Pattye asks: “Was there an agenda behind the hiring of ICMA? Was it to substantiate the police department staffing requirements for the 2013 budget? Was it an honest attempt on the part of the supervisors to better understand the police operations and needs?” I can’t speak for the BOS, but as a community member I supported the consultant hiring for both those reasons.

    From the budget discussions we know that the total compensation of an average police officer costs the taxpayers (now or in the future) somewhere around $180,000 every year. I think it would just continue the irresponsible behavior of previous Supervisors to approve a staffing model without understanding the answers to the questions framed in the report. Also, note that the report incurred a ONE TIME expense of just over a quarter of the ANNUAL lifetime cost of one officer.

    Caution against making commitments at this time is also justified by the uncertainty about the compensation liability pending the arbitrator report. And can also be viewed against the backdrop of the significant declines in both Part I and Part II crimes in recent years.

    As far as I can see, the consultant hiring recommendations come directly from the overtime data – annualizing the run rate at August 15th gives an expected total of $200,000 for the year. Given the current partial accounting for officer compensation, this could pay for two new officers (although only one in the long term). Arguably some level of overtime is necessary for any organization to run efficiently and to give extra income opportunities to its staff.

    It’s critical that the BOS and the community do not consider the report an one-and-done matter. Let’s use it to frame discussions about service levels, costs and fees for services provided, and ideas for improved efficiency.

    BTW: Am I the only one disturbed by President Kichline’s persistent use of the first person singular when referring to BOS or township authority?

  4. This consultant throws around the recommendation to change the staff schedule like all it takes is a snap of the finger. Maybe there could be a net gain, but a schedule change cannot be instituted without the change in the collective bargaining agreement. At a minimum, the 2013 township budget needs to include the 2 additional officers per this report. I’d like to see some credence given to the police chief’s request for 47 officers. Shouldn’t his input be part of the BOS calculation.

    I want to make sure that I understand this correctly — as it now stands the township budget for 2013 decreases the police officers from 47 to 42 and increases our taxes by 5.5%. Patty, please confirm.

    1. BR,

      Your understanding of the number of police officers is accurate as far as I know. However, there will be no new hires until after the police contract is signed, which means the department is holding at 41 officers. Michelle Kichline did say that she wanted to further review the consultant’s report before the next BOS meeting.

  5. It’s incredible about the same essential statements for other states in this report.
    It makes the nearly $50,000 seem like a sick waste of our $. Let alone this guy was a busy professor and not able to make it to face the BOS bi monthly scheduled meeting. Never mind the debacle with Skype.
    Or trying hard to follow over a phone call. The sad few of us there were left dazed and frustrated that our town elected these people? We paid how much of our tax $ to tell us vague statements apparently used in most places people pay to do this survey.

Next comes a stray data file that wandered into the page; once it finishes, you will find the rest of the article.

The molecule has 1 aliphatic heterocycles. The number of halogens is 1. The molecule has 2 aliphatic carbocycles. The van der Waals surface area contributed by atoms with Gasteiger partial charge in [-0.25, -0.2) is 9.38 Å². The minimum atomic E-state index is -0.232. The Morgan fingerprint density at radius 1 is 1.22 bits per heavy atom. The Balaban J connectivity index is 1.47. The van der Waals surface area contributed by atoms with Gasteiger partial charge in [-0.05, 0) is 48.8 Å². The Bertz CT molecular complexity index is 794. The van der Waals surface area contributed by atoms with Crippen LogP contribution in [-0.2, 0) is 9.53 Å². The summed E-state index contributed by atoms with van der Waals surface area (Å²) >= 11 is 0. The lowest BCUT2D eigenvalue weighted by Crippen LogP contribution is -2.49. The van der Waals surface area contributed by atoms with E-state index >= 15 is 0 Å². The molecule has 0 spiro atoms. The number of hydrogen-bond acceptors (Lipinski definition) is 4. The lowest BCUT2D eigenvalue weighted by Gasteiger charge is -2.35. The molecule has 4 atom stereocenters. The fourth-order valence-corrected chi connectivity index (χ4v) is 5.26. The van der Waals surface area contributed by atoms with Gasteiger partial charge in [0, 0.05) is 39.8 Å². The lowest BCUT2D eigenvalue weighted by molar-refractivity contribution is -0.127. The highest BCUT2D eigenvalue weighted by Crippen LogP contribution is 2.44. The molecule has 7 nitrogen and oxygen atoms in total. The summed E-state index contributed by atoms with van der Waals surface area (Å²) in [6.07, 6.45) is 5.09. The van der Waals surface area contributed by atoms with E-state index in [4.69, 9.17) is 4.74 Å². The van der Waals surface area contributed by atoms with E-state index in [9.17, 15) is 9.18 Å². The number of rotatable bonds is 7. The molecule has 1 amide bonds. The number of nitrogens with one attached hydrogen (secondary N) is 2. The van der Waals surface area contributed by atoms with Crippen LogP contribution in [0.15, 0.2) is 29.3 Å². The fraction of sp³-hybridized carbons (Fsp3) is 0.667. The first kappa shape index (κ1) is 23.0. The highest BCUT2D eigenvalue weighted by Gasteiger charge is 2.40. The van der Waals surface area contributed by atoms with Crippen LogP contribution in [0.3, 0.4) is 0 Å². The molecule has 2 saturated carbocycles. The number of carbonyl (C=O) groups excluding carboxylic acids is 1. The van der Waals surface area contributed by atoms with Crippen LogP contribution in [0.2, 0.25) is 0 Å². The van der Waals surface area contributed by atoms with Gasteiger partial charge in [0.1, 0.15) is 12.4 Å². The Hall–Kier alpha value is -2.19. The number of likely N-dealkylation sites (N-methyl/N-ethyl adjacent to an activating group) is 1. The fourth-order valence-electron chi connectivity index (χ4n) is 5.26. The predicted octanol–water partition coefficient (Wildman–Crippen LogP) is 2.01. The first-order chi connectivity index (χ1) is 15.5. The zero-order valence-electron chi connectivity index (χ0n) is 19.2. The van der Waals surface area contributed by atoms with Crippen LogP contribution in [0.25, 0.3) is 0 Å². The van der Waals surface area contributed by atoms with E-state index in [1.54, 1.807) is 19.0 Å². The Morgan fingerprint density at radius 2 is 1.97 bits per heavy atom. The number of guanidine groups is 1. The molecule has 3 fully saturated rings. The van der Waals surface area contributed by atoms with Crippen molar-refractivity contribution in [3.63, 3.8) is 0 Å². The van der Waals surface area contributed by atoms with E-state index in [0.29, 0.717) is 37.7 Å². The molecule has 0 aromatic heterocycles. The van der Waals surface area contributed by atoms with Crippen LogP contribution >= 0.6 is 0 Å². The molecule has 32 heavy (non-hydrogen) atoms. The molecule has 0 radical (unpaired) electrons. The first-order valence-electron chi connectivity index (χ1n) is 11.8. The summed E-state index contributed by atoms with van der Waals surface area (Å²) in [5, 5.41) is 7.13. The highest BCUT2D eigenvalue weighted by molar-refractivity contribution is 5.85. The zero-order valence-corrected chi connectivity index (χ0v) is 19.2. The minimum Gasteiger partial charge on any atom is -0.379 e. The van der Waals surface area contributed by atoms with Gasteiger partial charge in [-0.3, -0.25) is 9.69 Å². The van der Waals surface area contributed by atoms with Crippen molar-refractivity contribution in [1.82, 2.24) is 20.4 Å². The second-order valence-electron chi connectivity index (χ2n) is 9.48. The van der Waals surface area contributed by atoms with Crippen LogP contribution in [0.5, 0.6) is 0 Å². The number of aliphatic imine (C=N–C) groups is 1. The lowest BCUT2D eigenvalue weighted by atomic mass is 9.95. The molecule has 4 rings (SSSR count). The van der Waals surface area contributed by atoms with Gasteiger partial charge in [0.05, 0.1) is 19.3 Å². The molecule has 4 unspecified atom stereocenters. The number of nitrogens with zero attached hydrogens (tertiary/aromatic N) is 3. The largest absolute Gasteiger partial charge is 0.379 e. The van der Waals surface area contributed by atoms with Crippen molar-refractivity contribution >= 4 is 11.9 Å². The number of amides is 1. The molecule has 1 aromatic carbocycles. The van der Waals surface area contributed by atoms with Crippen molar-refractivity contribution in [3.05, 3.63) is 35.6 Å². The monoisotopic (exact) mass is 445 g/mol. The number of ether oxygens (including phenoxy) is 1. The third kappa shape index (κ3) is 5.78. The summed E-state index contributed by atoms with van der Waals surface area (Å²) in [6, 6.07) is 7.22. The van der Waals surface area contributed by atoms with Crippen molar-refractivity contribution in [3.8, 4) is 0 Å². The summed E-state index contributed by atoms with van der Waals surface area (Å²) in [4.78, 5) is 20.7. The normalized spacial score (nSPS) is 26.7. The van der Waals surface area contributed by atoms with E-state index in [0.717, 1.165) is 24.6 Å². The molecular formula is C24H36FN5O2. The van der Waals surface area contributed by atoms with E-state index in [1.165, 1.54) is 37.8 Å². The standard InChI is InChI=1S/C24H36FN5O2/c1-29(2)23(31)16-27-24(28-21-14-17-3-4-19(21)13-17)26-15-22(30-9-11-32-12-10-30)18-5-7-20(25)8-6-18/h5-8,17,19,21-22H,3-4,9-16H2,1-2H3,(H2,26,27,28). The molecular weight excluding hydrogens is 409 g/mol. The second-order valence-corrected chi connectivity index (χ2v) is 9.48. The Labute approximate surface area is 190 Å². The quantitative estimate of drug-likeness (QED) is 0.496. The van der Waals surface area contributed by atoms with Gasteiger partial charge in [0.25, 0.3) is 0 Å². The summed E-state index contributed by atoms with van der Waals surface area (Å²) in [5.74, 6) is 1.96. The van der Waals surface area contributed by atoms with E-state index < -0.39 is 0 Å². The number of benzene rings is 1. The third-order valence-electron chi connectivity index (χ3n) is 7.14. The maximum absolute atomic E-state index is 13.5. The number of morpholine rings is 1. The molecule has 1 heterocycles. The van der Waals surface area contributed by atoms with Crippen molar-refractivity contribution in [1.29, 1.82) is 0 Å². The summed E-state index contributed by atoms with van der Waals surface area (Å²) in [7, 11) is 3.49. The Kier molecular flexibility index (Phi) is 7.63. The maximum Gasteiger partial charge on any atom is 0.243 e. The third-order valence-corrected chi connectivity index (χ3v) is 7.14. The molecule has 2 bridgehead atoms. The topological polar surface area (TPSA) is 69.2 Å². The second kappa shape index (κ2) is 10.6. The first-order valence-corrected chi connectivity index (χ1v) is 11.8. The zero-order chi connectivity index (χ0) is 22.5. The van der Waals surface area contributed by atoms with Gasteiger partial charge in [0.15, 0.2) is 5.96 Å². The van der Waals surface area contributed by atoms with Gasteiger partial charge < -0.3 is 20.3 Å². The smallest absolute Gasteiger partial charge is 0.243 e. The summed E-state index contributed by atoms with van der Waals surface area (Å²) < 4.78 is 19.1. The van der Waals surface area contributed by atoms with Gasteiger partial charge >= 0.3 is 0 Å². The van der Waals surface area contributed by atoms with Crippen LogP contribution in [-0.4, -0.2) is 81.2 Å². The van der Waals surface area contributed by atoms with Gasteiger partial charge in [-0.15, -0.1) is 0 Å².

Perhaps if more of the township paid attention and came to the meetings or spoke up, the BOS may be realistic in actually keeping our force strong and our town even safer.

    Obviously not one of them lives on the true outskirts of the township or faced a 911 police emergency yet. Or they would be more supportive or intuitive to keeping our town (and schools) to the high standard we expect.

    With all the petty thefts it would be nice to see more patrol cars in the entire township during all the shifts.
    It’s easy to feel safe when you are near the township building. Try being out where most people consider other townships. Yet is still Tredyffrin!

    What can people do to get folks to the meetings?
    Most people when asked have no idea of this pending budget request. Or the low # of officers. I hope Tony Giaimo
    speaks up for his force. Most of all more town people come and show some support.

    1. TE Resident:

      If you’re an avid CM follower, then you know hundreds of TE residents attended every BOS meeting for the past year. Glenhardie and Daylesford residents fought for months fighting specific issues that were important to them. Even when Keane Hall was FILLED so that it was standing room only, the end result was clear – the BOS is going to do what THEY want to do. Period.

      From Trout Creek, to the DNA, to Pattye’s First Amendment situation, and most recently the new (ridiculous) Township Website policy – perhaps some of us have just “checked out”. We’re through taking up space in Keane Hall to show support (or opposition) to a Board that clearly doesn’t care WHAT we think.

      I’m certainly very grateful to Pattye for CM! She provides a tremendous service for all of us! No matter WHERE we stand on the police ops study or if more officers should be hired…guess what? If the past predicts the future – the BoS couldn’t care less what we think. So, I applaud anybody for taking personal time to attend the meetings….just don’t be disappointed if your expectations are not met.

      1. I can blame myself being new to these meetings. Shame on me!

        I live in a little world of busy and take for granted our police, fire and schools. Yet when an issue arises with school (board) I attend those meetings or seem to be better in the loop. (Thanks to my children)